$$\sup_{t \in J}t^{(1-\nu)(1-\mu)} \bigl\Vert \bigl(\Phi^{*} x_{1}\bigr) (t) - \bigl(\Phi^{*} x_{2}\bigr) (t) \bigr\Vert \leq\chi_{2} \sup_{t \in J}t^{(1-\nu)(1-\mu)} \bigl\Vert x_{1}(t)- x_{2}(t) \bigr\Vert . $$
This implies that
$$\bigl\Vert \Phi^{*} x_{1} - \Phi^{*} x_{2} \bigr\Vert _{Y} \leq\chi_{2} \Vert x_{1}- x_{2} \Vert _{Y}. $$
Then \(\Phi^{*}\) is a contraction mapping, and hence there exists a unique fixed point \(x \in B_{r} \) such that \(\Phi^{*} x(t) = x(t)\). Therefore system (3.4) has a mild solution satisfying \(x(b)=x_{1}\). Thus, system (3.4) is controllable on J. □

4 Existence and approximate controllability

First, we study existence and uniqueness for Sobolev-type neutral Hilfer fractional differential equation with impulsive condition in the following form:
$$\begin{aligned} \textstyle\begin{cases} D^{\nu,\mu}_{0+} [Zx(t)+G(t,x(\gamma_{1}(t))] \\ \quad= Ax(t) + f(t,x(\gamma_{2}(t)), \int_{0}^{t} h(t,s)g(s,x(\gamma_{3}(s)))\,ds),\quad t \in J = (0,b], t \neq t_{k},\\ \Delta x|_{t = t_{k}} = I_{k}(x(t^{-}_{k})),\quad k= 1,2,\ldots,m \\ I^{(1-\nu)(1-\mu)}_{0+}x(0)=x_{0}, \end{cases}\displaystyle \end{aligned}$$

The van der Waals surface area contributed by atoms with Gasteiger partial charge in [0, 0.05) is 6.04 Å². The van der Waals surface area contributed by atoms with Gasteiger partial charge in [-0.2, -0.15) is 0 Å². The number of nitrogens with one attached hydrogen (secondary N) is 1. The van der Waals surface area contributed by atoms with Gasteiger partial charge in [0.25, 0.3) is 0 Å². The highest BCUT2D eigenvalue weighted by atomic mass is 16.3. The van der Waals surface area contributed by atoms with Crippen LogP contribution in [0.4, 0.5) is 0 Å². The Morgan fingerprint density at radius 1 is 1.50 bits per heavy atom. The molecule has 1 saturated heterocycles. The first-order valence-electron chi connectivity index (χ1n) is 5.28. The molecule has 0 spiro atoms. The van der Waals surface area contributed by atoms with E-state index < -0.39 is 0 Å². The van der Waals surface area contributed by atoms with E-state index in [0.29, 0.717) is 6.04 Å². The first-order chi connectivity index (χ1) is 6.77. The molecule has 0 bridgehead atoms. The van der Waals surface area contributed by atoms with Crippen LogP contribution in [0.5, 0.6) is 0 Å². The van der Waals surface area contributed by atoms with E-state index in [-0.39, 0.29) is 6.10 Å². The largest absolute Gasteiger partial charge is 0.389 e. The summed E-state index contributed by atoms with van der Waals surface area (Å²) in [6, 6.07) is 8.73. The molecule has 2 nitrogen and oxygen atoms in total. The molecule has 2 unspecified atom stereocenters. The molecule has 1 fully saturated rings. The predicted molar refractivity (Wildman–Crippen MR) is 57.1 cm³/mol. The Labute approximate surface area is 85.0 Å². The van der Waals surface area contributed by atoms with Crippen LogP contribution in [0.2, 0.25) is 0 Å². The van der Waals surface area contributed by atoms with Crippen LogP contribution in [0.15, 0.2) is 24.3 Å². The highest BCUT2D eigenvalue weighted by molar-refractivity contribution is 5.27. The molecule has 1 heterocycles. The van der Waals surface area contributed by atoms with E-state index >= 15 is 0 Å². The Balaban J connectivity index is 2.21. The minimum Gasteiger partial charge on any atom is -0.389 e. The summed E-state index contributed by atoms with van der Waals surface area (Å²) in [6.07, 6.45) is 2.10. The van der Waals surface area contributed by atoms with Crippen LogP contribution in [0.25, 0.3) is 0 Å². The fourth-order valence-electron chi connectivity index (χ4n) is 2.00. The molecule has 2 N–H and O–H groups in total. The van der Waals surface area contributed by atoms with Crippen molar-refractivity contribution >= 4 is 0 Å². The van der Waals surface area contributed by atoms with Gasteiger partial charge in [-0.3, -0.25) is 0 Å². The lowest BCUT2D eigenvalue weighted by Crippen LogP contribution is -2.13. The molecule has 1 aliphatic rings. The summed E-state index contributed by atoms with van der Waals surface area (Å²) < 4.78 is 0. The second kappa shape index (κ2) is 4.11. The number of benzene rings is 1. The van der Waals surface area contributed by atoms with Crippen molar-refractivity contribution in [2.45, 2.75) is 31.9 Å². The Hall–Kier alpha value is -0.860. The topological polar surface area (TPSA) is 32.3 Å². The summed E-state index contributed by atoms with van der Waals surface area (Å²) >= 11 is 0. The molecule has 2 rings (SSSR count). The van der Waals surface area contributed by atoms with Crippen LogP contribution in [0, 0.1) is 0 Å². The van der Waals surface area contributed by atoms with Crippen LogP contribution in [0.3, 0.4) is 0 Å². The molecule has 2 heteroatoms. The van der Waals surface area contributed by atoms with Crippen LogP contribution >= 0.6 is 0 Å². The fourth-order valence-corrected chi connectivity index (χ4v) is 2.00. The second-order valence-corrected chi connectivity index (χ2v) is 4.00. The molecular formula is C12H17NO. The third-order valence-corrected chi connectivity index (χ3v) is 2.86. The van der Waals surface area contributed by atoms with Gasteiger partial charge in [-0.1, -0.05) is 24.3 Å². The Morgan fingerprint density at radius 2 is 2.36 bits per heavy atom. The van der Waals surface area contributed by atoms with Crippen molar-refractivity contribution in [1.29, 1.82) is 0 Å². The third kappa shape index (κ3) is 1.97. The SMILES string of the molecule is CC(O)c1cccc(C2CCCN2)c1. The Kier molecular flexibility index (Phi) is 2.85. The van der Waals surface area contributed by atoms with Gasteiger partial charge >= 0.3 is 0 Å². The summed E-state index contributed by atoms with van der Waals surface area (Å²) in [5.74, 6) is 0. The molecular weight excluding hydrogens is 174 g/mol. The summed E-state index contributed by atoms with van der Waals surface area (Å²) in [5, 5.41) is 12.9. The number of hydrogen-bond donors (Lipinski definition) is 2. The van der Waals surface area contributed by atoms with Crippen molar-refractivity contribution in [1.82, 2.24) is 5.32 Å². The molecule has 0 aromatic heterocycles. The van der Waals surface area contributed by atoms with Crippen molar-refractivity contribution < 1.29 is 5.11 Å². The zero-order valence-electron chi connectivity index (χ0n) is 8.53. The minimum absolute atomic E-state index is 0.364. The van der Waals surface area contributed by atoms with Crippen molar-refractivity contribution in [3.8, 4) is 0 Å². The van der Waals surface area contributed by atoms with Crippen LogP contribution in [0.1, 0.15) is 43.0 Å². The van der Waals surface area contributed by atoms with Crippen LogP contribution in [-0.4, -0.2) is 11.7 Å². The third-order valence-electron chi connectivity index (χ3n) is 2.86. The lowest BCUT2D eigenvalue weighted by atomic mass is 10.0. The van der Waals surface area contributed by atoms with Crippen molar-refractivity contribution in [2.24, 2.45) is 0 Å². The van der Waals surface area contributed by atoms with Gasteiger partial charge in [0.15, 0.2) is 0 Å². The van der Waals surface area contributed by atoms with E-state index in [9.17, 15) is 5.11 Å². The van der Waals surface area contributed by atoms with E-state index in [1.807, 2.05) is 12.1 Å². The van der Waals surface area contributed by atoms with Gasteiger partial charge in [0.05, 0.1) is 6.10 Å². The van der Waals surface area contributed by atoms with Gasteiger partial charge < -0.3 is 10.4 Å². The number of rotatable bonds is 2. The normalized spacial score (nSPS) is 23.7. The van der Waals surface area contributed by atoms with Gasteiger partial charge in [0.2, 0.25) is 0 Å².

(4.1)
where the delay \(\gamma_{i}(t): J \rightarrow J, i = 1,2,3\), are continuous functions, the state \(x(\cdot)\) takes values in the Banach space E, the symbols A and Z are linear operators on E.

The operators \(A: D(A)\subset E \rightarrow E\) and \(Z: D(Z) \subset E \rightarrow E\) satisfy the following conditions:

\((H6)\) A and Z are closed linear operators.

\((H7)\) \(D(Z) \subset D(A)\) and Z is bijective.

\((H8)\) \(Z^{-1}: E \rightarrow D(Z)\) is continuous.

Here, \((H6)\) and \((H7)\) together with the closed graph theorem imply the boundedness of the linear operator \(AZ^{-1}:E\rightarrow E\).

\((H9)\) For each \(t\in J\) and for \(\lambda\in\rho(AZ^{-1})\), the resolvent of \(AZ^{-1}\), the resolvent \(R(\lambda, AZ^{-1})\) is compact operator.

Lemma 4.1

(see [26])